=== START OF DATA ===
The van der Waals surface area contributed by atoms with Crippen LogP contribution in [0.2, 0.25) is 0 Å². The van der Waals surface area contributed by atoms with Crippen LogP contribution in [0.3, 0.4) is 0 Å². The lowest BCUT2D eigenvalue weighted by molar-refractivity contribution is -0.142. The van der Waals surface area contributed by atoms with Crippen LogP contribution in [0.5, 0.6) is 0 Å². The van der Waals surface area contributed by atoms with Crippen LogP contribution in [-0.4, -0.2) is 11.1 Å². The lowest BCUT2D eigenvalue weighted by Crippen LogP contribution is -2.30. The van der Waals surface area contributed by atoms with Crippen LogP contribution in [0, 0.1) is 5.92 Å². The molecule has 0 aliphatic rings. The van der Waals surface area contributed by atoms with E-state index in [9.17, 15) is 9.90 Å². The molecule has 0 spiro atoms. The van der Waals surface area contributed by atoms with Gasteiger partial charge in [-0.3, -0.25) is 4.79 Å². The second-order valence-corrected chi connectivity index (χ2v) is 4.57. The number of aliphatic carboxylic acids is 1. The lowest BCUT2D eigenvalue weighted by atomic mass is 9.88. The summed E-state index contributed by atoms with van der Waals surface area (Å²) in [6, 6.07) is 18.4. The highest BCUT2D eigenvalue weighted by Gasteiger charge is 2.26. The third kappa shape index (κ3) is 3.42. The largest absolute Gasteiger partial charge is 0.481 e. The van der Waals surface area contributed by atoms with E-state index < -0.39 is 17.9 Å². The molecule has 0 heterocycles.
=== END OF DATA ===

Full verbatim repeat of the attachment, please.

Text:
The van der Waals surface area contributed by atoms with Crippen LogP contribution in [0.2, 0.25) is 0 Å². The van der Waals surface area contributed by atoms with Crippen LogP contribution in [0.3, 0.4) is 0 Å². The lowest BCUT2D eigenvalue weighted by molar-refractivity contribution is -0.142. The van der Waals surface area contributed by atoms with Crippen LogP contribution in [0.5, 0.6) is 0 Å². The van der Waals surface area contributed by atoms with Crippen LogP contribution in [-0.4, -0.2) is 11.1 Å². The lowest BCUT2D eigenvalue weighted by Crippen LogP contribution is -2.30. The van der Waals surface area contributed by atoms with Crippen LogP contribution in [0, 0.1) is 5.92 Å². The molecule has 0 aliphatic rings. The van der Waals surface area contributed by atoms with E-state index in [9.17, 15) is 9.90 Å². The molecule has 0 spiro atoms. The van der Waals surface area contributed by atoms with Gasteiger partial charge in [-0.3, -0.25) is 4.79 Å². The second-order valence-corrected chi connectivity index (χ2v) is 4.57. The number of aliphatic carboxylic acids is 1. The lowest BCUT2D eigenvalue weighted by atomic mass is 9.88. The summed E-state index contributed by atoms with van der Waals surface area (Å²) in [6, 6.07) is 18.4. The highest BCUT2D eigenvalue weighted by Gasteiger charge is 2.26. The third kappa shape index (κ3) is 3.42. The largest absolute Gasteiger partial charge is 0.481 e. The van der Waals surface area contributed by atoms with E-state index < -0.39 is 17.9 Å². The molecule has 0 heterocycles.